Water and Everyday Life
‘Wells and domestic or palatial fountains also became the focus of decorative embellishment.’
In addition to sabils and sikayas, wells and fountains became the focus of decorative embellishment. Early medieval examples of well-coping survive from Morocco and Algeria, made from ceramic with a stamped decoration of stylised vegetation. While large stone basins are often associated with the provision of water for humans, waqf documents show that some were intended for use by animals. Palatial fountains set in public and private gardens, as found in the Western Islamic world and elsewhere, exhibit decorative fountainheads of lions, deer and dragons. Often, water is designed to pour from the mouths of these creatures into basins and pools which is then channelled through the gardens.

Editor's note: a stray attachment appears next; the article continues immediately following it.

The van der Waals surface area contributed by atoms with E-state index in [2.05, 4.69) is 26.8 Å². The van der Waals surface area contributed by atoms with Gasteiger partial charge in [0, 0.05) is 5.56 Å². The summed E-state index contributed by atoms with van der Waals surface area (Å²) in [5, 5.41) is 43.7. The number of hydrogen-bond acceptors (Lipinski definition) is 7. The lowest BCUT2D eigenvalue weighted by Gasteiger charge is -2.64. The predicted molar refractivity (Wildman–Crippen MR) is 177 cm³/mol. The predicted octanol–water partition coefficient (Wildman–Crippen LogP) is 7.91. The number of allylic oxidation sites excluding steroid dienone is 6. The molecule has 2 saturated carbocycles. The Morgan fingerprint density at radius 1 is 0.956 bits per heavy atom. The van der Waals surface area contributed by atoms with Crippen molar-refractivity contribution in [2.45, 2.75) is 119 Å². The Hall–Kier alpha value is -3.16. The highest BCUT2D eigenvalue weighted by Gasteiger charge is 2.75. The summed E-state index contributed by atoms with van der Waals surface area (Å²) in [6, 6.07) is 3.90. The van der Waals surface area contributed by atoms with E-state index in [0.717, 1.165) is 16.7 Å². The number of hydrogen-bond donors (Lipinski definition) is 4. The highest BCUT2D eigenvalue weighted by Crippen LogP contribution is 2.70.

Coping of a well

Hegira 586 / AD 1190
Ethnographic Museum
Tetouan, Morocco
Glazed ceramic well-curbs that are stamped with geometric, floral and architectural motifs. They are octagonal on the exterior and cylindrical on the interior and would have marked the location of a well in a house or courtyard.